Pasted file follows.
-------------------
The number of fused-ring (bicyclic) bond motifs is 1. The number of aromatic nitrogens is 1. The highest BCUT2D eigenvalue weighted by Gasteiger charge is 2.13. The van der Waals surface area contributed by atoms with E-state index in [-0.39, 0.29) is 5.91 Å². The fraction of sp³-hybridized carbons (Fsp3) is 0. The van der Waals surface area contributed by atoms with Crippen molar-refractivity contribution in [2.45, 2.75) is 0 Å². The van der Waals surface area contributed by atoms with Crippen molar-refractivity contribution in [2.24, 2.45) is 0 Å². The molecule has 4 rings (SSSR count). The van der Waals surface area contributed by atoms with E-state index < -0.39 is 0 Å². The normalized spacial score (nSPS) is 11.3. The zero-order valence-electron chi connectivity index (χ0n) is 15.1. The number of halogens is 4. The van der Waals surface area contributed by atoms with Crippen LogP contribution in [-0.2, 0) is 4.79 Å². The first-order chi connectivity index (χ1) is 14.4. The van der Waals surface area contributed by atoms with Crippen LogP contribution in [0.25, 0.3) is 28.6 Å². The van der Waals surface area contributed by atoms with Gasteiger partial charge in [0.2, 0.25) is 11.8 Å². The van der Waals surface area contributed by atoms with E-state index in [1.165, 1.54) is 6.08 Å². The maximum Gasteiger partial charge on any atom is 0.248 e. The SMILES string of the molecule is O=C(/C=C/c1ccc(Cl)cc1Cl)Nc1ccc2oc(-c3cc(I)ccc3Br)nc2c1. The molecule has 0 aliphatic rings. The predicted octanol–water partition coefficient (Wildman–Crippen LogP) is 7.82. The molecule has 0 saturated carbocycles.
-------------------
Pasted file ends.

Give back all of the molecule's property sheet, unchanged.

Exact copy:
The number of fused-ring (bicyclic) bond motifs is 1. The number of aromatic nitrogens is 1. The highest BCUT2D eigenvalue weighted by Gasteiger charge is 2.13. The van der Waals surface area contributed by atoms with E-state index in [-0.39, 0.29) is 5.91 Å². The fraction of sp³-hybridized carbons (Fsp3) is 0. The van der Waals surface area contributed by atoms with Crippen molar-refractivity contribution in [2.45, 2.75) is 0 Å². The van der Waals surface area contributed by atoms with Crippen molar-refractivity contribution in [2.24, 2.45) is 0 Å². The molecule has 4 rings (SSSR count). The van der Waals surface area contributed by atoms with E-state index < -0.39 is 0 Å². The normalized spacial score (nSPS) is 11.3. The zero-order valence-electron chi connectivity index (χ0n) is 15.1. The number of halogens is 4. The van der Waals surface area contributed by atoms with Crippen LogP contribution in [-0.2, 0) is 4.79 Å². The first-order chi connectivity index (χ1) is 14.4. The van der Waals surface area contributed by atoms with Crippen LogP contribution in [0.25, 0.3) is 28.6 Å². The van der Waals surface area contributed by atoms with Gasteiger partial charge in [0.2, 0.25) is 11.8 Å². The van der Waals surface area contributed by atoms with E-state index in [1.165, 1.54) is 6.08 Å². The maximum Gasteiger partial charge on any atom is 0.248 e. The SMILES string of the molecule is O=C(/C=C/c1ccc(Cl)cc1Cl)Nc1ccc2oc(-c3cc(I)ccc3Br)nc2c1. The molecule has 0 aliphatic rings. The predicted octanol–water partition coefficient (Wildman–Crippen LogP) is 7.82. The molecule has 0 saturated carbocycles.